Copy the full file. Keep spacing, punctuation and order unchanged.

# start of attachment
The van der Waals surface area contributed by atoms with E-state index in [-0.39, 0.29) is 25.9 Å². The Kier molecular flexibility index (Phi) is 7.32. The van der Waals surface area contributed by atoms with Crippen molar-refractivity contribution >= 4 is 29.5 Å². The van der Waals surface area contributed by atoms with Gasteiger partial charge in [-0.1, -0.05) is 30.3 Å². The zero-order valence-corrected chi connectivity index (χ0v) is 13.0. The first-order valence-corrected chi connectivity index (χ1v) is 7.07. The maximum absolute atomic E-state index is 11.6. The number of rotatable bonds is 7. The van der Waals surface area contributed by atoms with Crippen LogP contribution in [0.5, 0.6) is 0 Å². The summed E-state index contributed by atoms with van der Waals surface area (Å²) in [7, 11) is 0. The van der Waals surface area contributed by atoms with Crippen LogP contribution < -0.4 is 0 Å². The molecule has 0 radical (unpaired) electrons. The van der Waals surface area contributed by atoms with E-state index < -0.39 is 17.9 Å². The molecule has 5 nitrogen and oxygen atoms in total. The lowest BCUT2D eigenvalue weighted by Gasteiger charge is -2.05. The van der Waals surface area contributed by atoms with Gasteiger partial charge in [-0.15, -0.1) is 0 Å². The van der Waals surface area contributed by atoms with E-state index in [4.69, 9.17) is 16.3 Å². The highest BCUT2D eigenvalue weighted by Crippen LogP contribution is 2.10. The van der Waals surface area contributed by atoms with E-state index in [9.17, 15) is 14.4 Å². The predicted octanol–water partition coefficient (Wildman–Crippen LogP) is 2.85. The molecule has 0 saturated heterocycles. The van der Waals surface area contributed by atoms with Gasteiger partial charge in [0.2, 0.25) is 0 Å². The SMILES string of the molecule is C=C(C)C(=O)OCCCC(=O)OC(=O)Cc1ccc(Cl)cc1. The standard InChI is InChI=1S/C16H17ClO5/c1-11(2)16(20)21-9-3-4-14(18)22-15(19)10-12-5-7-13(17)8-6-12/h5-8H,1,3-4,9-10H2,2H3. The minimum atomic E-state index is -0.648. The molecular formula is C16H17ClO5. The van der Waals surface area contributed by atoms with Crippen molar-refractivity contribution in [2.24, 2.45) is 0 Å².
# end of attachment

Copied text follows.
The van der Waals surface area contributed by atoms with E-state index in [-0.39, 0.29) is 25.9 Å². The Kier molecular flexibility index (Phi) is 7.32. The van der Waals surface area contributed by atoms with Crippen molar-refractivity contribution >= 4 is 29.5 Å². The van der Waals surface area contributed by atoms with Gasteiger partial charge in [-0.1, -0.05) is 30.3 Å². The zero-order valence-corrected chi connectivity index (χ0v) is 13.0. The first-order valence-corrected chi connectivity index (χ1v) is 7.07. The maximum absolute atomic E-state index is 11.6. The number of rotatable bonds is 7. The van der Waals surface area contributed by atoms with Crippen LogP contribution in [0.5, 0.6) is 0 Å². The summed E-state index contributed by atoms with van der Waals surface area (Å²) in [7, 11) is 0. The van der Waals surface area contributed by atoms with Crippen LogP contribution < -0.4 is 0 Å². The molecule has 0 radical (unpaired) electrons. The van der Waals surface area contributed by atoms with E-state index < -0.39 is 17.9 Å². The molecule has 5 nitrogen and oxygen atoms in total. The lowest BCUT2D eigenvalue weighted by Gasteiger charge is -2.05. The van der Waals surface area contributed by atoms with Gasteiger partial charge in [-0.15, -0.1) is 0 Å². The van der Waals surface area contributed by atoms with E-state index in [4.69, 9.17) is 16.3 Å². The highest BCUT2D eigenvalue weighted by Crippen LogP contribution is 2.10. The van der Waals surface area contributed by atoms with E-state index in [9.17, 15) is 14.4 Å². The predicted octanol–water partition coefficient (Wildman–Crippen LogP) is 2.85. The molecule has 0 saturated heterocycles. The van der Waals surface area contributed by atoms with Gasteiger partial charge in [0.2, 0.25) is 0 Å². The SMILES string of the molecule is C=C(C)C(=O)OCCCC(=O)OC(=O)Cc1ccc(Cl)cc1. The standard InChI is InChI=1S/C16H17ClO5/c1-11(2)16(20)21-9-3-4-14(18)22-15(19)10-12-5-7-13(17)8-6-12/h5-8H,1,3-4,9-10H2,2H3. The minimum atomic E-state index is -0.648. The molecular formula is C16H17ClO5. The van der Waals surface area contributed by atoms with Crippen molar-refractivity contribution in [2.24, 2.45) is 0 Å².